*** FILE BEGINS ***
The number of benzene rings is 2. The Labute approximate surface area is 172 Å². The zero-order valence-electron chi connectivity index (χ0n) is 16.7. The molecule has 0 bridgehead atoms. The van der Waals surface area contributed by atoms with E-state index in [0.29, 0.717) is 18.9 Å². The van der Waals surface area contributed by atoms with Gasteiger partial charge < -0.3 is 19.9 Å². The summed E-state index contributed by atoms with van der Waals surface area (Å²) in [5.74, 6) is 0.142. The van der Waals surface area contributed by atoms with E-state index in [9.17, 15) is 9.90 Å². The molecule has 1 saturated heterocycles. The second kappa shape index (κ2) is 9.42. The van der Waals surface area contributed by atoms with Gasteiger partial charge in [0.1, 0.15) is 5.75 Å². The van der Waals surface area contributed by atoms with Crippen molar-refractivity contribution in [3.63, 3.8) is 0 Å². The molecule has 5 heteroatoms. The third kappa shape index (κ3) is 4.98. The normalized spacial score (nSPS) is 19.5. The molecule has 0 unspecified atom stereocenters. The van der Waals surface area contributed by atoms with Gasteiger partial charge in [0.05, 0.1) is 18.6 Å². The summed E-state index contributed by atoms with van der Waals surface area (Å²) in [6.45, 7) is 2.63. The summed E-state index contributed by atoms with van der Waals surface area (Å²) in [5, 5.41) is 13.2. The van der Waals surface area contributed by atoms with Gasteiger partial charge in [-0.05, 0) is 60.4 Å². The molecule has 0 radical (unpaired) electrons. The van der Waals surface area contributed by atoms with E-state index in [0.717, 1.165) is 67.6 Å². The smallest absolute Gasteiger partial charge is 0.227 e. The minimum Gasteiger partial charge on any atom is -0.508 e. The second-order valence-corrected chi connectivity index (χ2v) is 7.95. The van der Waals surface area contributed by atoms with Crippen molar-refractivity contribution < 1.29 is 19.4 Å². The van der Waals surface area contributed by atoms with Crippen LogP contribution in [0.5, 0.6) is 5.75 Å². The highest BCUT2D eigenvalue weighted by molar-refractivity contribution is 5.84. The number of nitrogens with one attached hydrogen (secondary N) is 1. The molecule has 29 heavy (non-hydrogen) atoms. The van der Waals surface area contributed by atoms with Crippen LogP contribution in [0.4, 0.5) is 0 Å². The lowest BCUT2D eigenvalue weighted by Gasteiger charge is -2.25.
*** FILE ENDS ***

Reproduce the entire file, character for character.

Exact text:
The number of benzene rings is 2. The Labute approximate surface area is 172 Å². The zero-order valence-electron chi connectivity index (χ0n) is 16.7. The molecule has 0 bridgehead atoms. The van der Waals surface area contributed by atoms with E-state index in [0.29, 0.717) is 18.9 Å². The van der Waals surface area contributed by atoms with Gasteiger partial charge < -0.3 is 19.9 Å². The summed E-state index contributed by atoms with van der Waals surface area (Å²) in [5.74, 6) is 0.142. The van der Waals surface area contributed by atoms with E-state index in [9.17, 15) is 9.90 Å². The molecule has 1 saturated heterocycles. The second kappa shape index (κ2) is 9.42. The van der Waals surface area contributed by atoms with Gasteiger partial charge in [0.1, 0.15) is 5.75 Å². The van der Waals surface area contributed by atoms with Crippen molar-refractivity contribution in [3.63, 3.8) is 0 Å². The molecule has 5 heteroatoms. The third kappa shape index (κ3) is 4.98. The normalized spacial score (nSPS) is 19.5. The molecule has 0 unspecified atom stereocenters. The van der Waals surface area contributed by atoms with Gasteiger partial charge in [0.05, 0.1) is 18.6 Å². The summed E-state index contributed by atoms with van der Waals surface area (Å²) in [6.45, 7) is 2.63. The summed E-state index contributed by atoms with van der Waals surface area (Å²) in [5, 5.41) is 13.2. The van der Waals surface area contributed by atoms with Gasteiger partial charge in [-0.05, 0) is 60.4 Å². The molecule has 0 radical (unpaired) electrons. The van der Waals surface area contributed by atoms with E-state index in [0.717, 1.165) is 67.6 Å². The smallest absolute Gasteiger partial charge is 0.227 e. The minimum Gasteiger partial charge on any atom is -0.508 e. The second-order valence-corrected chi connectivity index (χ2v) is 7.95. The van der Waals surface area contributed by atoms with Crippen molar-refractivity contribution < 1.29 is 19.4 Å². The van der Waals surface area contributed by atoms with Crippen LogP contribution in [0.5, 0.6) is 5.75 Å². The highest BCUT2D eigenvalue weighted by molar-refractivity contribution is 5.84. The number of nitrogens with one attached hydrogen (secondary N) is 1. The molecule has 29 heavy (non-hydrogen) atoms. The van der Waals surface area contributed by atoms with Crippen LogP contribution in [0.4, 0.5) is 0 Å². The lowest BCUT2D eigenvalue weighted by Gasteiger charge is -2.25.